Some of the major E-business areas are listed below.
As you enter the global arena you will be advised to practice key global business behaviors. These behaviors provide direction in developing commitment to global thinking. Success usually comes when you invest both time and money into this effort.
There are three basic avenues to global thinking and practice. The first is that of seeking a more diverse client population than you currently have. Look toward a mixture of gender, ethnicity, and age. The second consists of going outside your practice to other sub-cultures within our society. Some examples are Native Americans, Hispanics, Afro-Americans, Asian Americans, etc. The third is that of going outside this country to provide your services and do business. This may be a little more complex since it requires a change of environment as well as methods of practice.
It is necessary to learn about the cultures and societies you are attempting to do business with. It is advisable to take the initiative by reading about another’s culture and asking relevant questions about their society. You will have nothing to offer until they ask you for your services or see a need to purchase them. Being proactive and timely makes for a good impression. It is also helpful not to fit the stereotype of a typical lawyer, so that you can put your energy into developing a good, strong long-term relationship. Accepting total responsibility and being accountable, without making excuses for yourself or your firm when things do not work out, can go a long way in developing this relationship.
Around the world there is common agreement on what are effective business values. These are universal, because without them, business could not be successful and would not endure. These values support long-term business relationships. They help companies prosper. They provide guidelines for human interactions. Simply put, the values include:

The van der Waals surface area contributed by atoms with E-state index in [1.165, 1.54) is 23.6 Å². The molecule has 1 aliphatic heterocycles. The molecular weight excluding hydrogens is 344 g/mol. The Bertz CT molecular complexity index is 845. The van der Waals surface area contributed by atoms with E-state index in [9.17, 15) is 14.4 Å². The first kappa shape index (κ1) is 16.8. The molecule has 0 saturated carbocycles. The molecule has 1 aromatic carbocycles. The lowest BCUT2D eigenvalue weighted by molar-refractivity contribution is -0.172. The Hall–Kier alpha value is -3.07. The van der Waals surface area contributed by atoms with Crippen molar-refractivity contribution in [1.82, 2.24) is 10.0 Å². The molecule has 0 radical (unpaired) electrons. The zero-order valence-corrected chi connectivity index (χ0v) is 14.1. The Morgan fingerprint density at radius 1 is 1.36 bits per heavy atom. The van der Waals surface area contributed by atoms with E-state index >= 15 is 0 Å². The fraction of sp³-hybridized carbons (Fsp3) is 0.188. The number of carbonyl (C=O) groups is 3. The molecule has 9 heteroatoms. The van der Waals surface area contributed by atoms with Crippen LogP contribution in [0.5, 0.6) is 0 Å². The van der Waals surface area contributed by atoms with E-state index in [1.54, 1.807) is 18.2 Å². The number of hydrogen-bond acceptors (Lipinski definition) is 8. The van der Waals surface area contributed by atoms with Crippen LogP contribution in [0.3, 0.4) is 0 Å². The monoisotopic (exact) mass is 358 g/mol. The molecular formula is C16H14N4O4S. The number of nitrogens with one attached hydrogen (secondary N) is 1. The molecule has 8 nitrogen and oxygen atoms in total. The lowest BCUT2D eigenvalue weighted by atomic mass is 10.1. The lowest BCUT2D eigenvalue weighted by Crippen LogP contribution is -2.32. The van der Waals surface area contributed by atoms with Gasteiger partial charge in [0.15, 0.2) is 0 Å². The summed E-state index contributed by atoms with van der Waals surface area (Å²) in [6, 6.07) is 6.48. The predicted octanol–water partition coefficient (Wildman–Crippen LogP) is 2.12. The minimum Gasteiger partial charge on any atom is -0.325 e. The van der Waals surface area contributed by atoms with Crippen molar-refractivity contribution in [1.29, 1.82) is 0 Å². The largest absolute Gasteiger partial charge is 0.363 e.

Like it or not, we must adapt to a new generation of thinkers. This new generation has as its underlying premise that law practice and law firm practice is a business. Therefore it must follow business practices and have business values. This also includes e-business strategies, diverse cultural awareness, the entrepreneurial spirit, and the re-inventing of professional practice to incorporate all of the above ideas.
Below is a list of skills that accompany the thinking mentioned above. These can lower business costs and increase productivity.
You have several choices. You can ignore the rapid change around you. You can cope with the world as it changes. Or you can become accountable for your professional behaviors and begin the transition and growth process in your professional life. This process for most people takes several years to complete since it is a mostly self-taught process.
You will need to take action if you choose the latter. It will cost time, some money and much effort. Below are some suggestions for you to follow if you decide to take action now.
Dr. Thomas J. Venardos is an adjunct management consultant with Olmstead & Associates, Legal Management Consultants, St. Louis, MO, and President of Venardos Management Group, Organizational Performance Consultants, located in Albuquerque, NM. Dr. Venardos may be contacted by e-mail at firstname.lastname@example.org.